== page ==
At Brussels Airlines, the management and the three unions have reached an agreement in principle about the restructuring that was announced in May.
After six weeks of negotiations, a preliminary agreement was reached on a social plan for the downsizing, on a new remuneration structure for those who remain on board, and on an adjustment of the flight crew's schedules.
How many people will eventually lose their job is not entirely clear. On 12 May, the airline announced its intention to dismiss some 1,000 employees, about a quarter of its workforce.
Anyone still staying on board will likely have to deal with a pay cut. The measures are necessary to increase the competitiveness of Brussels Airlines, the management said.
The agreement will now be presented to the company's staff. On Friday, the social plan will be put on the table at a special works council. "We have negotiated very intensively and I think we can still be satisfied with the result," Filip Lemberechts of trade union ACLVB told De Tijd.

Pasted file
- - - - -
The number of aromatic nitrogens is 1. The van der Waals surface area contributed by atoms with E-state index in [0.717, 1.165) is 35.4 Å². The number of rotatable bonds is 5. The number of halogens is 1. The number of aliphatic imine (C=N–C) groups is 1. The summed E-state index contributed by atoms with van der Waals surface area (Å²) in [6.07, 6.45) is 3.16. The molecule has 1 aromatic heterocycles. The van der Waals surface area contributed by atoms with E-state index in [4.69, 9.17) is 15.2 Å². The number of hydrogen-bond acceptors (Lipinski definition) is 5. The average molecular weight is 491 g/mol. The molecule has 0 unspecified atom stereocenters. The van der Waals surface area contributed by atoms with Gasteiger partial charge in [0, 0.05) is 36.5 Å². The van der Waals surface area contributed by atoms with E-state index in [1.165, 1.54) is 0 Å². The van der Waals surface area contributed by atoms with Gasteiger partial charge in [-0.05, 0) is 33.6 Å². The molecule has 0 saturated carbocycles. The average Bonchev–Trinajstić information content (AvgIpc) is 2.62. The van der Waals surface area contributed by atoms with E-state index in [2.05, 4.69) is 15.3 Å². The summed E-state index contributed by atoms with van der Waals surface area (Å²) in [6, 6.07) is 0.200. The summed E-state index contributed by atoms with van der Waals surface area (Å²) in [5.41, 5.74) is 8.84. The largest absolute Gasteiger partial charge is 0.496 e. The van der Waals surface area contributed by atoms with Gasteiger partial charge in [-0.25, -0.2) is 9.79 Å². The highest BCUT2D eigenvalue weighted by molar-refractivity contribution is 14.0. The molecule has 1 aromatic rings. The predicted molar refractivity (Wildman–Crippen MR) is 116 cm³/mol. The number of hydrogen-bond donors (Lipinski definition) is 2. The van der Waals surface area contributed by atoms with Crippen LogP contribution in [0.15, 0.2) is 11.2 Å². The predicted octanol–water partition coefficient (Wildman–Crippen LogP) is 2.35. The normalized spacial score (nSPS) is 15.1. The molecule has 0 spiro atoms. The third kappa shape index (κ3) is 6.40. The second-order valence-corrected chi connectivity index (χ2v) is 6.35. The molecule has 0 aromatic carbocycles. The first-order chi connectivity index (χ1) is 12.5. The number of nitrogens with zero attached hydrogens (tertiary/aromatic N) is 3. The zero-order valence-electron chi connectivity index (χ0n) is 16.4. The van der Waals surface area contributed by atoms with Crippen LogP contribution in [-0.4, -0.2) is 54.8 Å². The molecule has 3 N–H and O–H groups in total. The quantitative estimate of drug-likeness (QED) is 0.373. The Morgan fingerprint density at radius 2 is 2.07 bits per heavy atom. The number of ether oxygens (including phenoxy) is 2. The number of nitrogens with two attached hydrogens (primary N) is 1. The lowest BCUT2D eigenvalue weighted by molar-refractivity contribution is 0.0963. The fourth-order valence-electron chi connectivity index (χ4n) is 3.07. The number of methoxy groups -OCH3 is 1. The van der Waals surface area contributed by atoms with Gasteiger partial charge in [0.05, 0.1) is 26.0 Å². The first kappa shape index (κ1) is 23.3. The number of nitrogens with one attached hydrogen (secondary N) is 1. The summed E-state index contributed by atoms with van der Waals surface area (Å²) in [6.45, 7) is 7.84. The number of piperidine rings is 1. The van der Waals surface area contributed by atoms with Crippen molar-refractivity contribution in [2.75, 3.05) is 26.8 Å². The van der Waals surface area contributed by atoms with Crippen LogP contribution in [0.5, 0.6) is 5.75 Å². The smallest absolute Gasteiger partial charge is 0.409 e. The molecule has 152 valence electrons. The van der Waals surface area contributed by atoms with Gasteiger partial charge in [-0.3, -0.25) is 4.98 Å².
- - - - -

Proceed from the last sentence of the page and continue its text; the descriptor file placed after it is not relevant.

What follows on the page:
- Bankruptcy to Nationalisation: 5 possible futures for Brussels Airlines
- Lufthansa could drop Brussels Airlines: workers 'will not panic'
- Brussels Airlines deal stumbles over penalty system
The trade unions have strongly advocated a voluntary departure scheme, and quite a few employees would be willing to leave the company voluntarily, they said. How many employees that will be exactly, will only be clear in a few weeks' time. The number of people who will get fired will depend on that.
"We took responsibility, now it's up to the government and Lufthansa," Paul Buekenhout of the ACV Puls union told Het Nieuwsblad.
After all, the plan stands or falls with its financing, the trade unions stress. "If the financing does not go through, we have a problem," said Lemberechts. "But I am not assuming that."
A shareholders' meeting will be held at parent company Lufthansa on Thursday. The shareholders will then be presented with the German government's €9 billion rescue plan.
The Brussels Times